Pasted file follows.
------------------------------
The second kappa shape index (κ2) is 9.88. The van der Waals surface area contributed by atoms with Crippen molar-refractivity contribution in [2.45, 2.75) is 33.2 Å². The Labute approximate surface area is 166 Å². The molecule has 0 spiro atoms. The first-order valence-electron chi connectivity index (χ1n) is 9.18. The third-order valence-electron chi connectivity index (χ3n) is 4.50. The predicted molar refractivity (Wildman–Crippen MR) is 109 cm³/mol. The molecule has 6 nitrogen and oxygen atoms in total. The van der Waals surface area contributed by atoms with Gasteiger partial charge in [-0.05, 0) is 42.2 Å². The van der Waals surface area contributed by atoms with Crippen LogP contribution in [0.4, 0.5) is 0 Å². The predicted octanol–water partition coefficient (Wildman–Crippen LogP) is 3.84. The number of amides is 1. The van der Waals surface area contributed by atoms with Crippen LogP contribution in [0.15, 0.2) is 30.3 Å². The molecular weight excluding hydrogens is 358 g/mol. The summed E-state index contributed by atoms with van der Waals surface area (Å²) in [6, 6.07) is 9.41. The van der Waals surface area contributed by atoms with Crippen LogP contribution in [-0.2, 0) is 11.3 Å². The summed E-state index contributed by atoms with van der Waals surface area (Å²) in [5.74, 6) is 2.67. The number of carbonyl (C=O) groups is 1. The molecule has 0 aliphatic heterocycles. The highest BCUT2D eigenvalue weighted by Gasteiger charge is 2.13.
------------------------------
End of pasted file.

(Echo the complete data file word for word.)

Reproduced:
The second kappa shape index (κ2) is 9.88. The van der Waals surface area contributed by atoms with Crippen molar-refractivity contribution in [2.45, 2.75) is 33.2 Å². The Labute approximate surface area is 166 Å². The molecule has 0 spiro atoms. The first-order valence-electron chi connectivity index (χ1n) is 9.18. The third-order valence-electron chi connectivity index (χ3n) is 4.50. The predicted molar refractivity (Wildman–Crippen MR) is 109 cm³/mol. The molecule has 6 nitrogen and oxygen atoms in total. The van der Waals surface area contributed by atoms with Gasteiger partial charge in [-0.05, 0) is 42.2 Å². The van der Waals surface area contributed by atoms with Crippen LogP contribution in [0.4, 0.5) is 0 Å². The predicted octanol–water partition coefficient (Wildman–Crippen LogP) is 3.84. The number of amides is 1. The van der Waals surface area contributed by atoms with Crippen LogP contribution in [0.15, 0.2) is 30.3 Å². The molecular weight excluding hydrogens is 358 g/mol. The summed E-state index contributed by atoms with van der Waals surface area (Å²) in [6, 6.07) is 9.41. The van der Waals surface area contributed by atoms with Crippen LogP contribution in [-0.2, 0) is 11.3 Å². The summed E-state index contributed by atoms with van der Waals surface area (Å²) in [5.74, 6) is 2.67. The number of carbonyl (C=O) groups is 1. The molecule has 0 aliphatic heterocycles. The highest BCUT2D eigenvalue weighted by Gasteiger charge is 2.13.